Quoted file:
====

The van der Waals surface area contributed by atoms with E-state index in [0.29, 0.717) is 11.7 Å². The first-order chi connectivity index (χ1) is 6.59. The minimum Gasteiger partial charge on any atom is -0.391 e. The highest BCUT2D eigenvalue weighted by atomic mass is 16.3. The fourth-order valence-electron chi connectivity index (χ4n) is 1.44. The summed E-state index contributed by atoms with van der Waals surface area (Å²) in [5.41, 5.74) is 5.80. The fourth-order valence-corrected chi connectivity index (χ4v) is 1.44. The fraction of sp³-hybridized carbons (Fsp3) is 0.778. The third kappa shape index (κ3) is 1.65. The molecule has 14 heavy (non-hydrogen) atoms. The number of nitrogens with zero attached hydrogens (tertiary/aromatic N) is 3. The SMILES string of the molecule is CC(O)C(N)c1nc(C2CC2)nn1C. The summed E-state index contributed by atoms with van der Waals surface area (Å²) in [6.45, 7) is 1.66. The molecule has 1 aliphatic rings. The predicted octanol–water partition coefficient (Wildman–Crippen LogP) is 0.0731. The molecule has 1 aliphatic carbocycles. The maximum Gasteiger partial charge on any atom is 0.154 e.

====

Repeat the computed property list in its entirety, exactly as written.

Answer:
The van der Waals surface area contributed by atoms with E-state index in [0.29, 0.717) is 11.7 Å². The first-order chi connectivity index (χ1) is 6.59. The minimum Gasteiger partial charge on any atom is -0.391 e. The highest BCUT2D eigenvalue weighted by atomic mass is 16.3. The fourth-order valence-electron chi connectivity index (χ4n) is 1.44. The summed E-state index contributed by atoms with van der Waals surface area (Å²) in [5.41, 5.74) is 5.80. The fourth-order valence-corrected chi connectivity index (χ4v) is 1.44. The fraction of sp³-hybridized carbons (Fsp3) is 0.778. The third kappa shape index (κ3) is 1.65. The molecule has 14 heavy (non-hydrogen) atoms. The number of nitrogens with zero attached hydrogens (tertiary/aromatic N) is 3. The SMILES string of the molecule is CC(O)C(N)c1nc(C2CC2)nn1C. The summed E-state index contributed by atoms with van der Waals surface area (Å²) in [6.45, 7) is 1.66. The molecule has 1 aliphatic rings. The predicted octanol–water partition coefficient (Wildman–Crippen LogP) is 0.0731. The molecule has 1 aliphatic carbocycles. The maximum Gasteiger partial charge on any atom is 0.154 e.